From a society split between Muslims and Christians comes a model for peaceful political change.
ZANZIBAR, Tanzania – Political divisions in this East African nation are so profound that to achieve some sort of unity may, paradoxically, require dividing the country even further—into as many as three governments within a single state.
That’s the proposal put forth by a group of politicians drafting a new constitution intended to usher in prosperity for all Tanzania’s people, urban and rural, rich and poor. That task appears even more daunting given that Tanzanians are further divided by religion, split between Christians and Muslims and those who are animist or practice local religions.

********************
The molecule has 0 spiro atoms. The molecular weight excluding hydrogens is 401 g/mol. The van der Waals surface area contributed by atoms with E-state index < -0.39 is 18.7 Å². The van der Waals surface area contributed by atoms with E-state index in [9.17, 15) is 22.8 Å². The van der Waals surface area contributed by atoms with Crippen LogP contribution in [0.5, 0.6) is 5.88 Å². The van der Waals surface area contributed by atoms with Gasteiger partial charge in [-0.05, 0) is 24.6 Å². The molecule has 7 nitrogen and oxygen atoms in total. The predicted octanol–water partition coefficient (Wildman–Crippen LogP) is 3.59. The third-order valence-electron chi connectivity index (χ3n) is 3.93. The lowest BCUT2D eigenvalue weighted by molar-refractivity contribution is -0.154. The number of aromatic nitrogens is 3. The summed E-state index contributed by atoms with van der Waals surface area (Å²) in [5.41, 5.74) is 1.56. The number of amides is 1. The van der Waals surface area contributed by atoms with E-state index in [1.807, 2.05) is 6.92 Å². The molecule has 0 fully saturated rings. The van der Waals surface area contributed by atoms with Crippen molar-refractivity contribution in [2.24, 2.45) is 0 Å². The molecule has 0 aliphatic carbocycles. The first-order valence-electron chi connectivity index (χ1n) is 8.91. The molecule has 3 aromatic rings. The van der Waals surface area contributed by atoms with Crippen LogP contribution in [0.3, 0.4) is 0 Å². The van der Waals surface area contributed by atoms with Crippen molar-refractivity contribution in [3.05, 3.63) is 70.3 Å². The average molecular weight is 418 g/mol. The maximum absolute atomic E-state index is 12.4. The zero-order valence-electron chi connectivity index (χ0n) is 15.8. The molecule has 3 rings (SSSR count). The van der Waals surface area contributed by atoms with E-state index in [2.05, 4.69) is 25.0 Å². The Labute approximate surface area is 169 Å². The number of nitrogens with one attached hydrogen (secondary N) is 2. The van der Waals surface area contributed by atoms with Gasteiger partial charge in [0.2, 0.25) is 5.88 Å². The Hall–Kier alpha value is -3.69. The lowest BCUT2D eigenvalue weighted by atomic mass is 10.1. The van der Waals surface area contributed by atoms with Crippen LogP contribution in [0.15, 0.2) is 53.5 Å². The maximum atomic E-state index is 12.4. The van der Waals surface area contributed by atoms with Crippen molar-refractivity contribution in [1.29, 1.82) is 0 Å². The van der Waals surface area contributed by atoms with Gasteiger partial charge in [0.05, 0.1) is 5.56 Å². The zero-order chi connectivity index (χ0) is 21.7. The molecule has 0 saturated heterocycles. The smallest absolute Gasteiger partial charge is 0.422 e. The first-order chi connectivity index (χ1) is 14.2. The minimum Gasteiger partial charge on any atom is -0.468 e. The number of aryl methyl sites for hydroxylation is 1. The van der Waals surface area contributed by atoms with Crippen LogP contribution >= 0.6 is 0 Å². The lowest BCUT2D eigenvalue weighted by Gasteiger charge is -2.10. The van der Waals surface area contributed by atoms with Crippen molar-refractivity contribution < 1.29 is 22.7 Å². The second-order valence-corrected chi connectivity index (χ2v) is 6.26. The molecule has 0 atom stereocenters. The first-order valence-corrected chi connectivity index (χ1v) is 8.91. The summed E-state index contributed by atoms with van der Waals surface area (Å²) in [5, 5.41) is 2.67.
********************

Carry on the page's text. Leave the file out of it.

And yet the one thing nearly everyone in Tanzania agrees on is that religion should have little or nothing to do with the constitutional process.
“Wherever you are, you want good education, health services—these things are universal,” said Maria Kashonda, member of the Constitutional Review Commission. “People are putting aside their religious differences for these.”